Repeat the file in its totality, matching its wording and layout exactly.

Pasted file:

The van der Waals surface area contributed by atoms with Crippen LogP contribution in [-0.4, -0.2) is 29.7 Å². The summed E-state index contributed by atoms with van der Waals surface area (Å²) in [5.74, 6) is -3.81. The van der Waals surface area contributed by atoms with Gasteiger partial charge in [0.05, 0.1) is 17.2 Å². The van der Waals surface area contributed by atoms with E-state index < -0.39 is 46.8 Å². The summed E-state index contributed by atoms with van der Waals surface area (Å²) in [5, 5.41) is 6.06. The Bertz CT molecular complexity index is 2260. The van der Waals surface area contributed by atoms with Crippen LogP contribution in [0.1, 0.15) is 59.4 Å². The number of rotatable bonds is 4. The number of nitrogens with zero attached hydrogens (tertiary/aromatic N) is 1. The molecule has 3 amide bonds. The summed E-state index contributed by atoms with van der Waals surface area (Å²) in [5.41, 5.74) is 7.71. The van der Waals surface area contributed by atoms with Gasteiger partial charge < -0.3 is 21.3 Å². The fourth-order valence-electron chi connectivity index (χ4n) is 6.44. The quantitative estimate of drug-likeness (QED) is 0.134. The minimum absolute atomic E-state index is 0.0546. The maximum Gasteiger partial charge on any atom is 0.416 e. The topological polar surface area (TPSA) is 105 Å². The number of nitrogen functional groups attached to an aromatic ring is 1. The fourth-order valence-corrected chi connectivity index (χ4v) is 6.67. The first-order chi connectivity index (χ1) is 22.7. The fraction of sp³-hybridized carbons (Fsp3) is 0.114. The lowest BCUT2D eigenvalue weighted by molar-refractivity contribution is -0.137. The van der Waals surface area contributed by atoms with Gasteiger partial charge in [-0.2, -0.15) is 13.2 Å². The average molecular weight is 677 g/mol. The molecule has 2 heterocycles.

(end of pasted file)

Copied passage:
The van der Waals surface area contributed by atoms with Crippen LogP contribution in [-0.4, -0.2) is 29.7 Å². The summed E-state index contributed by atoms with van der Waals surface area (Å²) in [5.74, 6) is -3.81. The van der Waals surface area contributed by atoms with Gasteiger partial charge in [0.05, 0.1) is 17.2 Å². The van der Waals surface area contributed by atoms with E-state index < -0.39 is 46.8 Å². The summed E-state index contributed by atoms with van der Waals surface area (Å²) in [5, 5.41) is 6.06. The Bertz CT molecular complexity index is 2260. The van der Waals surface area contributed by atoms with Crippen LogP contribution in [0.1, 0.15) is 59.4 Å². The number of rotatable bonds is 4. The number of nitrogens with zero attached hydrogens (tertiary/aromatic N) is 1. The molecule has 3 amide bonds. The summed E-state index contributed by atoms with van der Waals surface area (Å²) in [5.41, 5.74) is 7.71. The van der Waals surface area contributed by atoms with Gasteiger partial charge < -0.3 is 21.3 Å². The fourth-order valence-electron chi connectivity index (χ4n) is 6.44. The quantitative estimate of drug-likeness (QED) is 0.134. The minimum absolute atomic E-state index is 0.0546. The maximum Gasteiger partial charge on any atom is 0.416 e. The topological polar surface area (TPSA) is 105 Å². The number of nitrogen functional groups attached to an aromatic ring is 1. The fourth-order valence-corrected chi connectivity index (χ4v) is 6.67. The first-order chi connectivity index (χ1) is 22.7. The fraction of sp³-hybridized carbons (Fsp3) is 0.114. The lowest BCUT2D eigenvalue weighted by molar-refractivity contribution is -0.137. The van der Waals surface area contributed by atoms with Gasteiger partial charge in [-0.2, -0.15) is 13.2 Å². The average molecular weight is 677 g/mol. The molecule has 2 heterocycles.